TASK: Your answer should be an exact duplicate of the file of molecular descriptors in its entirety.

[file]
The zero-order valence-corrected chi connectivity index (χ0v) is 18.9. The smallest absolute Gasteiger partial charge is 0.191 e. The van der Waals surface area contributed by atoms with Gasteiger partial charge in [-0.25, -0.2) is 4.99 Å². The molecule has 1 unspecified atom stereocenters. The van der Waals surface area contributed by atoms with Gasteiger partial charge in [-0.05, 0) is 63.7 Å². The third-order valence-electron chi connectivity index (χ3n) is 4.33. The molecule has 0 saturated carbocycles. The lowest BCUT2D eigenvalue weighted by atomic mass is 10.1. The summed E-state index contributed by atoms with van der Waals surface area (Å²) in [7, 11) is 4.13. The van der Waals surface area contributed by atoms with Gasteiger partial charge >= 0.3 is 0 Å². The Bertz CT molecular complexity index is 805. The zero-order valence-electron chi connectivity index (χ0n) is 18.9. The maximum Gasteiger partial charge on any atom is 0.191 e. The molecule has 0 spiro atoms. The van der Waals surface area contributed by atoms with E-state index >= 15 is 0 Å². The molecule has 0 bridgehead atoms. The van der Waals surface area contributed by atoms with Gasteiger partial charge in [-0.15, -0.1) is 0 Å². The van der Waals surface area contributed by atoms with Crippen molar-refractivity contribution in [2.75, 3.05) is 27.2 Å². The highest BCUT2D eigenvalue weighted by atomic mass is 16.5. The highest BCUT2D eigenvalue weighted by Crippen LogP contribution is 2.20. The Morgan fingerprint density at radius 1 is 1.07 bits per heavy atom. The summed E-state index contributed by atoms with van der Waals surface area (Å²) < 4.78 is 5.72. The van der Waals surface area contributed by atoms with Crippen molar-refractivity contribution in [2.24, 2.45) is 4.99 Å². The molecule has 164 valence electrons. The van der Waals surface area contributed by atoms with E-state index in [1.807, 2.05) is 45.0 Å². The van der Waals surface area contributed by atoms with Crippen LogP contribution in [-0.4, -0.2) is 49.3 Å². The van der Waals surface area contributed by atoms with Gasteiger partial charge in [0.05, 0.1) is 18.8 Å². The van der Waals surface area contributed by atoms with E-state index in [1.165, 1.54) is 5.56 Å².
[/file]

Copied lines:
The zero-order valence-corrected chi connectivity index (χ0v) is 18.9. The smallest absolute Gasteiger partial charge is 0.191 e. The van der Waals surface area contributed by atoms with Gasteiger partial charge in [-0.25, -0.2) is 4.99 Å². The molecule has 1 unspecified atom stereocenters. The van der Waals surface area contributed by atoms with Gasteiger partial charge in [-0.05, 0) is 63.7 Å². The third-order valence-electron chi connectivity index (χ3n) is 4.33. The molecule has 0 saturated carbocycles. The lowest BCUT2D eigenvalue weighted by atomic mass is 10.1. The summed E-state index contributed by atoms with van der Waals surface area (Å²) in [7, 11) is 4.13. The van der Waals surface area contributed by atoms with Gasteiger partial charge >= 0.3 is 0 Å². The Bertz CT molecular complexity index is 805. The zero-order valence-electron chi connectivity index (χ0n) is 18.9. The maximum Gasteiger partial charge on any atom is 0.191 e. The molecule has 0 spiro atoms. The van der Waals surface area contributed by atoms with E-state index >= 15 is 0 Å². The molecule has 0 bridgehead atoms. The van der Waals surface area contributed by atoms with Gasteiger partial charge in [-0.15, -0.1) is 0 Å². The van der Waals surface area contributed by atoms with Crippen molar-refractivity contribution in [2.75, 3.05) is 27.2 Å². The highest BCUT2D eigenvalue weighted by atomic mass is 16.5. The highest BCUT2D eigenvalue weighted by Crippen LogP contribution is 2.20. The Morgan fingerprint density at radius 1 is 1.07 bits per heavy atom. The summed E-state index contributed by atoms with van der Waals surface area (Å²) < 4.78 is 5.72. The van der Waals surface area contributed by atoms with Crippen molar-refractivity contribution in [2.24, 2.45) is 4.99 Å². The molecule has 164 valence electrons. The van der Waals surface area contributed by atoms with E-state index in [1.807, 2.05) is 45.0 Å². The van der Waals surface area contributed by atoms with Crippen LogP contribution in [-0.4, -0.2) is 49.3 Å². The van der Waals surface area contributed by atoms with Gasteiger partial charge in [0.05, 0.1) is 18.8 Å². The van der Waals surface area contributed by atoms with E-state index in [1.165, 1.54) is 5.56 Å².